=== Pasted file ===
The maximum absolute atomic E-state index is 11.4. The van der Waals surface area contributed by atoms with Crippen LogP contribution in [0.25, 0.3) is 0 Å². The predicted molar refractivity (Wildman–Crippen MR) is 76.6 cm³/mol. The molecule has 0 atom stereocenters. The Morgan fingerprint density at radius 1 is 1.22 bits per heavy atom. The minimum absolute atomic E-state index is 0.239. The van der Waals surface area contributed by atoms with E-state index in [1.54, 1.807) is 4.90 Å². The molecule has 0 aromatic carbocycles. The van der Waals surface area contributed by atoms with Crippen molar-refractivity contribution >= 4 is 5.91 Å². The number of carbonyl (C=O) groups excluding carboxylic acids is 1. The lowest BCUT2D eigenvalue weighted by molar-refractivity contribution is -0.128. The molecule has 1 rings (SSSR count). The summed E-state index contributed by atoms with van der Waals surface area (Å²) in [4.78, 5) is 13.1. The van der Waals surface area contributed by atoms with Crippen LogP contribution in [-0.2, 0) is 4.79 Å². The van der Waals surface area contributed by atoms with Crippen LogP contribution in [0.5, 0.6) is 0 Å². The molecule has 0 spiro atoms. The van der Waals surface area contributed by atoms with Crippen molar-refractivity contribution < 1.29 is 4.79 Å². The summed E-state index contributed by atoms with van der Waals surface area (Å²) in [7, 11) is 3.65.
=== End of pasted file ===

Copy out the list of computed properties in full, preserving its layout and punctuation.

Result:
The maximum absolute atomic E-state index is 11.4. The van der Waals surface area contributed by atoms with Crippen LogP contribution in [0.25, 0.3) is 0 Å². The predicted molar refractivity (Wildman–Crippen MR) is 76.6 cm³/mol. The molecule has 0 atom stereocenters. The Morgan fingerprint density at radius 1 is 1.22 bits per heavy atom. The minimum absolute atomic E-state index is 0.239. The van der Waals surface area contributed by atoms with E-state index in [1.54, 1.807) is 4.90 Å². The molecule has 0 aromatic carbocycles. The van der Waals surface area contributed by atoms with Crippen molar-refractivity contribution >= 4 is 5.91 Å². The number of carbonyl (C=O) groups excluding carboxylic acids is 1. The lowest BCUT2D eigenvalue weighted by molar-refractivity contribution is -0.128. The molecule has 1 rings (SSSR count). The summed E-state index contributed by atoms with van der Waals surface area (Å²) in [4.78, 5) is 13.1. The van der Waals surface area contributed by atoms with Crippen LogP contribution in [-0.2, 0) is 4.79 Å². The van der Waals surface area contributed by atoms with Crippen LogP contribution in [0.5, 0.6) is 0 Å². The molecule has 0 spiro atoms. The van der Waals surface area contributed by atoms with Crippen molar-refractivity contribution < 1.29 is 4.79 Å². The summed E-state index contributed by atoms with van der Waals surface area (Å²) in [7, 11) is 3.65.